The Rock

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When a vengeful ex-general (Ed Harris) seizes control of Alcatraz Island and threatens to launch missiles loaded with deadly poison gas, only a young FBI chemical weapons expert (Nicolas Cage) and a notorious Federal prisoner (Sean Connery) have the skills to penetrate the impregnable fortress and take him down. (Walt Disney Studios Home Entertainment)

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Reviews (9)

lamps 

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English A nostalgic hit that, even after all these years, is a textbook example of a confidently and effectively directed action story. It has insight, great actors and an amazing pace, which in some moments is taken by the brilliantly combined and outrageous Zimmer soundtrack to the experiential gates of the most luxurious genre pieces. BUT at the same time, everything is so very half-assed, absurd and somehow machine-like – from the characters themselves, each of whom defines exactly a certain popular archetype, to the very stupid dialogue to some of Bay's traditional formal gimmicks (fire after almost every impact) – that The Rock is really nothing more than a cleverly manipulative and audiovisually handsome B-movie for any audience on any intellectual level. What's more, some of the action scenes, however impressive and cool, are awkwardly edited and slowed down, which takes away from their realism and gives them a cold character. But hand on heart, you simply won't find a more thoroughbred and entertaining 90s action flick anywhere else... 80% ()

Kaka 

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English An American action classic of the 1990s that fulfills all necessary qualitative parameters with flying colors. Michael Bay's perfect direction, excelling in the work with image filtering, as well as brilliantly composed action scenes. The star-studded cast of Sean Connery, Richard Harris and Nicolas Cage simply cannot disappoint. The plot is attractive plot and the screenplay is full of impressive explosions and action, and let's not forget about the excellent music by the duo of Nick Glennie-Smith and Hans Zimmer. The Rock may have slightly weaker sound and occasionally a few awkward cuts, but the positives easily outweigh the few shortcomings, and the viewer cannot be bored for a minute. One of those great action movies that we loved in the 1990s and usually underestimate in the new millennium. ()

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wooozie 

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English I've seen The Rock many times and I wouldn't say it's that much better than other action movies. Of course, Bay has proved what a masterful director he is, the technical aspect is a real feast for the eyes, and Connery and Cage deliver brilliant performances. But it's a bit spoiled by the cliched script, and, overall, it's kind of a copy of all other action movies. So why am I giving it five stars? There is one, absolutely crucial aspect. It’s Hans Zimmer's music, which perfectly captures the whole atmosphere of the movie and makes it an absolutely unforgettable work. If I were to name a movie with the best soundtrack ever, it would be The Rock. In hindsight, having seen other movies with Zimmer’s soundtrack, I could say this about each and every one of them, but none of them are as memorable. ()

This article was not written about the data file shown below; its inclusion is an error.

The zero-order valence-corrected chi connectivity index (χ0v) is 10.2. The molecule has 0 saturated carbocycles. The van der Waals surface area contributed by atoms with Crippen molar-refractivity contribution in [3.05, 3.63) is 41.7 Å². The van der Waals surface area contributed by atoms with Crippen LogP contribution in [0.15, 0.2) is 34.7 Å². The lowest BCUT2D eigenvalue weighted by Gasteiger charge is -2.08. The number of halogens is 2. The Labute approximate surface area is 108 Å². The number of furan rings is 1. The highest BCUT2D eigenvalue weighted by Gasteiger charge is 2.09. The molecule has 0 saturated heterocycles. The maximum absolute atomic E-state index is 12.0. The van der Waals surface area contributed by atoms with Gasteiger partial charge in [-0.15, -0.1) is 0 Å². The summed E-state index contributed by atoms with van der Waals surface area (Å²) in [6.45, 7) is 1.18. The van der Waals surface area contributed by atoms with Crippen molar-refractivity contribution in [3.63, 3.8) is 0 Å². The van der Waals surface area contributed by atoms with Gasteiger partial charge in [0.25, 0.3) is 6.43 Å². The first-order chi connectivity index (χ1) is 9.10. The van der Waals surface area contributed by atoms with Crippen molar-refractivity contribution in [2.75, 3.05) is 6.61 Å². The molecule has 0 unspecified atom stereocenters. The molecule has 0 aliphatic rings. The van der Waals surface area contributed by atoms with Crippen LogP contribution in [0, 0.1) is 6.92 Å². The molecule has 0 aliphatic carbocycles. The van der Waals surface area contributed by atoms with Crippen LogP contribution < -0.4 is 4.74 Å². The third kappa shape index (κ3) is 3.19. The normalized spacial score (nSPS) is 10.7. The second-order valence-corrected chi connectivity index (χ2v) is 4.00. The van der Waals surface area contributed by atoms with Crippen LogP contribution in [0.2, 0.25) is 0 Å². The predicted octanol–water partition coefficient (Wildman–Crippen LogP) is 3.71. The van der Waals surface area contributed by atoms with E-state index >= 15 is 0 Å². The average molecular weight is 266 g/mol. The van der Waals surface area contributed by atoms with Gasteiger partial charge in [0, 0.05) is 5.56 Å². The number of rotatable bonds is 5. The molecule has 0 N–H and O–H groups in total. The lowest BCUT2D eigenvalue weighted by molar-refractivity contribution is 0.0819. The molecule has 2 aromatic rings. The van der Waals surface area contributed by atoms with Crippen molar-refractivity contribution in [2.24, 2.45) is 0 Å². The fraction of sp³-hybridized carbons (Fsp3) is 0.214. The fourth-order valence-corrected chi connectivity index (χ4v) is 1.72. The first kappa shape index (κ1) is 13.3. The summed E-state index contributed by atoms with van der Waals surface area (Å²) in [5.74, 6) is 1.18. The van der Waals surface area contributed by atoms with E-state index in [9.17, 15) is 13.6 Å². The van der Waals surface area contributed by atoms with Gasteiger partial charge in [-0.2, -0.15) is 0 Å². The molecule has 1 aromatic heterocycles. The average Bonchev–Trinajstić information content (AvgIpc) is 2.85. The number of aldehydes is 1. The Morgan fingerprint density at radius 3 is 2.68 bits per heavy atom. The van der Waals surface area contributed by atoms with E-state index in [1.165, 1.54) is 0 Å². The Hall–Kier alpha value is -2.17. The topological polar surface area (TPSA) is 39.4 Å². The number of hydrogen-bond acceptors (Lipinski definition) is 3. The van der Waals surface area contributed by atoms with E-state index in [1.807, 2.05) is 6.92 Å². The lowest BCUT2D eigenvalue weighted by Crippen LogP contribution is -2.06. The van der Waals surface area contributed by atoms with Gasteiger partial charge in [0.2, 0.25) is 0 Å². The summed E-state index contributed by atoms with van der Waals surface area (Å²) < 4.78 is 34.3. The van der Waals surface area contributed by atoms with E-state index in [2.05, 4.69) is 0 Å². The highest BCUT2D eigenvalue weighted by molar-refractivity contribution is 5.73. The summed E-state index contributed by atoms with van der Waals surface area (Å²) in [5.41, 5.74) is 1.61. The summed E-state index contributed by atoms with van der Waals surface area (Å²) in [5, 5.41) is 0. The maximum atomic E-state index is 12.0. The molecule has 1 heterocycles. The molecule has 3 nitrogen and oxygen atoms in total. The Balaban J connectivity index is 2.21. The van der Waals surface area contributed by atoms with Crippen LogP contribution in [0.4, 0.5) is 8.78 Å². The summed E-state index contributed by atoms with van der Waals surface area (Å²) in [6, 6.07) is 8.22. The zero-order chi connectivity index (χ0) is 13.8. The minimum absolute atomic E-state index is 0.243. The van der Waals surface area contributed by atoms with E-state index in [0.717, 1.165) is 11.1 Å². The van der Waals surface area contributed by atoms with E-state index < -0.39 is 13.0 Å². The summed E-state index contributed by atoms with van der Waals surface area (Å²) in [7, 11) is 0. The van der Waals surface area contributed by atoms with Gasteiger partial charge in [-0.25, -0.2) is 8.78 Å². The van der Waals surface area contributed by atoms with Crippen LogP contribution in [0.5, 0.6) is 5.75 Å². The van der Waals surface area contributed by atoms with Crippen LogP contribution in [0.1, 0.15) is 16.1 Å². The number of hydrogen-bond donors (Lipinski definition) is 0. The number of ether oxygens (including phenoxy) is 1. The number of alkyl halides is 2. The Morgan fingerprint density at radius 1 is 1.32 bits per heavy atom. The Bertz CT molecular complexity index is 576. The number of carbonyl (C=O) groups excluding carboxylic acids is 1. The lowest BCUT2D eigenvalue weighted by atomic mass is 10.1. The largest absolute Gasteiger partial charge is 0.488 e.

kaylin 

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English I remembered the film quite differently from how I saw it this time. A child's mind beautifully clouds some realities. For example, how the plot is illogical in so many places and rustles with paper so much that it's not very nice. But it's still a good action movie with excellent characters that you'll remember, not just the main ones. ()

Marigold 

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English Sean Connery made this film. His Mason is a truly desolate version of James Bond after 30 years in prison. His sarcasm and dry humor are simply great, and when I say that despite being at the retirement age, Connery does not lose the sparkle and viability of his youth, I am not far from the truth. Michael Bay did his job decently, and I would like to kick his ass for the occasional pathetic blabbering, which is underscored by agitation compositions with the American flag and an F-18, but I have to say that the film flows very nicely. If it wasn't for the great actors, it would be barely as good... unfortunately, the "villain" Ed Harris is extraordinarily likable, and "good guy" Connery is totally incalculable, so there is fun to be had. Add the possibly overacting neurotic Cage, great editing (especially the opening sequence with the warehouse robbery is excellently rhythmic), Hans Zimmer's perfect soundtrack, and we can fill the hole left by the starlet missing from the film from Connery's stockpile. Here we have action relaxation with style. ()

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